If you start in the center of Africa and head southeast, you arrive at Wakanda. According to one map, it lies somewhere near Uganda—below South Sudan, above Rwanda, and abutting the Democratic Republic of the Congo. Unlike those nations, however, which have been scalded by strife, Wakanda is a model of serenity. It is a kingdom, wisely ruled, and rich in a precious natural resource, vibranium, which is used for hyper-technology.
The new Clint Eastwood movie, “The 15:17 to Paris,” may be the weirdest film of the year. It’s a thrusting reactionary fable that ends up bumping into the rear of the avant-garde. If the outlaw Josey Wales had put on white makeup and retrained as a mime artist, I couldn’t have been more surprised. The plot is simple and, for the most part, true. On August 21, 2015, a Moroccan named Ayoub El Khazzani boarded a train to Paris, which had begun its journey in Amsterdam.
In retrospect, was it wise to invite Andrey Zvyagintsev to contribute to “New York, I Love You” (2008)? It’s a clumsy portmanteau of short films, with directors ranging from Natalie Portman to Brett Ratner, designed to send a collective valentine to the city. Zvyagintsev’s nine-minute segment, “Apocrypha,” begins in a dark alley, where a teen-ager is greeted by his father, who lends him a video camera and asks, “How’s Mom?” We realize, without being told, that the parents are separated.
Muck Rack makes it simple to find people, tweets, or articles that mention any name, keyword, company, hashtag etc. We've compiled this guide to help you make the most of your search.
Selecting a term
Start searching tweets, articles from media outlets, articles mentioned in tweets, journalists'
names, titles and bios with some suggested searches:
Companies or Topics (e.g. iPhone, Microsoft)
Phrases (e.g. "cloud computing") — use quotes to keep the terms together
Twitter handles (e.g. @username) — returns those who have mentioned or replied to
Names (e.g. "David Pogue")
Hashtags (e.g. #sxsw, #london2012)
Bio details (e.g. vegan, Olympics, father)
Muck Rack's Advanced Search allows for many boolean operators.
Find results that mention multiple specified terms, use AND or
+. For example, ensure each result contains both Elon Musk and Mark Zuckerberg by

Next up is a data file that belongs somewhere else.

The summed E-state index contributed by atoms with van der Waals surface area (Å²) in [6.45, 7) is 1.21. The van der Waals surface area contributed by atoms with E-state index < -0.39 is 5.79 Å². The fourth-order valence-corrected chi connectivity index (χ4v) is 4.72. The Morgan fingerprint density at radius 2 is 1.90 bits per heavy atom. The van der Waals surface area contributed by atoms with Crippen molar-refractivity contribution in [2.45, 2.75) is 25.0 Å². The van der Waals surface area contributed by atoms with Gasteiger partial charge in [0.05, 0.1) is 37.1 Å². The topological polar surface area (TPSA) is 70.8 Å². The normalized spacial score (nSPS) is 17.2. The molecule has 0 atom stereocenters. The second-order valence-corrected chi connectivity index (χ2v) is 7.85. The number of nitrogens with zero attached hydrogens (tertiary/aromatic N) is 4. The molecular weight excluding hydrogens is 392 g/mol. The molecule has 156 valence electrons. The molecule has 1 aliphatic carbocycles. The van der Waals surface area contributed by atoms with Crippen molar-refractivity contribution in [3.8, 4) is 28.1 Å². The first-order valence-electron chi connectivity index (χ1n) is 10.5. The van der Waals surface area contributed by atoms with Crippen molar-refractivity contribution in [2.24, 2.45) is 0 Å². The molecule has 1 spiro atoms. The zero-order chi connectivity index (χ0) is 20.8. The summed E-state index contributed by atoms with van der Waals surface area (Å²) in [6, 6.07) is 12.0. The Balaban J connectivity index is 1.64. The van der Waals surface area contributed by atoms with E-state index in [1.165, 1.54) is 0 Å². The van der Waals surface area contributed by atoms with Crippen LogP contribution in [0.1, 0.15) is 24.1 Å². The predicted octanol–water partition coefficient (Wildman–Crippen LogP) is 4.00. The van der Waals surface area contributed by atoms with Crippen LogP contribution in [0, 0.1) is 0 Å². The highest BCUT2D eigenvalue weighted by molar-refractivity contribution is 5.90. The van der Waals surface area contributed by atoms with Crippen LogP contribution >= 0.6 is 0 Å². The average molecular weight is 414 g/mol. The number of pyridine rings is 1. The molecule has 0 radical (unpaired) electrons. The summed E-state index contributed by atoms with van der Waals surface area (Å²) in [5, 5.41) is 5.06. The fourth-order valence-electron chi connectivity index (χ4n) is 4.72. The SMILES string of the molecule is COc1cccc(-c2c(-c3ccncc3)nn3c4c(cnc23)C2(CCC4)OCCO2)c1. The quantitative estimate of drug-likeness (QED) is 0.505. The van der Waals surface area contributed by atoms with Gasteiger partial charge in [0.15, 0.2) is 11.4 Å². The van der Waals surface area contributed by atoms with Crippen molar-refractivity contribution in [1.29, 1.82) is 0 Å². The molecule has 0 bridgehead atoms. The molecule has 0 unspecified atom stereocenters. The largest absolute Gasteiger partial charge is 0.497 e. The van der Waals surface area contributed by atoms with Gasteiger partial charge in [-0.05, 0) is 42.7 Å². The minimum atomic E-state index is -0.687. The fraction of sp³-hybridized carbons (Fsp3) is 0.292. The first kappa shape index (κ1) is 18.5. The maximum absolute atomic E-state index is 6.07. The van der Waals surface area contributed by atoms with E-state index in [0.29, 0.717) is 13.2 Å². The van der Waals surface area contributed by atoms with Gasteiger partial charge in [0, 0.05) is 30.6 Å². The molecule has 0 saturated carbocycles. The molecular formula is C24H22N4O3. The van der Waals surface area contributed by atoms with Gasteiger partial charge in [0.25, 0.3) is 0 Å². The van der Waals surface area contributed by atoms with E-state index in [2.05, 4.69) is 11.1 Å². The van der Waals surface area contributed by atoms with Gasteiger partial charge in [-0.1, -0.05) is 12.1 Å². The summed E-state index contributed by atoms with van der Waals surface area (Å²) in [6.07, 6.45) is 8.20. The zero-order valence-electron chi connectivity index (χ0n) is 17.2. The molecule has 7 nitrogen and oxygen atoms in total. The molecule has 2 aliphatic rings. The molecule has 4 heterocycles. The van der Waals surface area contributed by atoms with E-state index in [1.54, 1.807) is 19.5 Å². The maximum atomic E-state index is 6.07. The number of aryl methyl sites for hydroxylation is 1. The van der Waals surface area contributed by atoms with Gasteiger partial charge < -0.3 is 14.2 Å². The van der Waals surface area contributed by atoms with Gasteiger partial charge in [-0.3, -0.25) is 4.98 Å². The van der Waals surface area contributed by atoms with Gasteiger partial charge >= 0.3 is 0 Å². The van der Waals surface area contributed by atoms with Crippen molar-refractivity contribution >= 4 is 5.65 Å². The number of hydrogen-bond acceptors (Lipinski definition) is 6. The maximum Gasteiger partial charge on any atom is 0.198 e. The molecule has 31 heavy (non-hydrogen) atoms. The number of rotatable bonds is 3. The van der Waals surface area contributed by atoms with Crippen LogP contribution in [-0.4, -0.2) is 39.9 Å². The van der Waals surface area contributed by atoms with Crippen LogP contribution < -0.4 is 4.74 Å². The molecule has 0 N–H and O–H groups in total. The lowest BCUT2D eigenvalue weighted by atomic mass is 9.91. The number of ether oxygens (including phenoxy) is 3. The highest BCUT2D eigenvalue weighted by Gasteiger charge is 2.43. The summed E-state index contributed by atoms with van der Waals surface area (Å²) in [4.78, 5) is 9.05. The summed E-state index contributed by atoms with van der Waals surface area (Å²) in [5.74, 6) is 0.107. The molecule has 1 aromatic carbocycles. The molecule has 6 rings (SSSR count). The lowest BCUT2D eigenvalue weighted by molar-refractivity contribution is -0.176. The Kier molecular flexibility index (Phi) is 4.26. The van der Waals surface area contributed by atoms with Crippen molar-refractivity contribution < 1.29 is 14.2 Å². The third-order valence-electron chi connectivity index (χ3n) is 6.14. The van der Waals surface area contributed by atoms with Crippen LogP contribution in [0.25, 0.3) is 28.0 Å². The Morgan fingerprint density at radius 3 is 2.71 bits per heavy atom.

searching Musk AND Zuckerberg or Musk + Zuckerberg.
Use the operators OR or , to broaden your search when you'd like either of
multiple terms to appear in results. (This is the default behavior of our search when no operators
are used). For example, results will contain either cake or cookie by searching cake OR cookie or cake,cookie
Use NOT or - to subtract results from your search. For
example, searching Disney will yield results about the Walt Disney Company as well as Walt Disney
World Resort. To exclude mentions of Disney World, search for Disney -World or Disney
When using one of these operators with a phrase, enclose it in quotation marks. For example, you can
find results about smartphones excluding Apple's iPhone 4S by searching smartphone -"iPhone
Exact case matching or punctuation
If you're searching for a brand name or keyword that relies on specific punctuation marks or capitalization, you can
find results that match your exact query by adding matchcase: before the keyword you're searching for, like matchcase:E*TRADE .
Use parentheses to separate multiple
boolean phrases. For example, to find journalists talking about having fun in Disney World or
Disneyland, search for ("disney world" OR disneyland) AND fun.
An asterisk can be used to search for any variation of a root word truncated by the asterisk. For example, searching for admin* will return results for administrator, administration, administer, administered, etc.
A near operator is an AND operator where you can control the distance between the words. You can vary the distance the near operation uses by adding a forward slash and number (between 0-99) such as strawberries NEAR/10 "whipped cream", which means the strawberries must exist within 10 words of "whipped cream".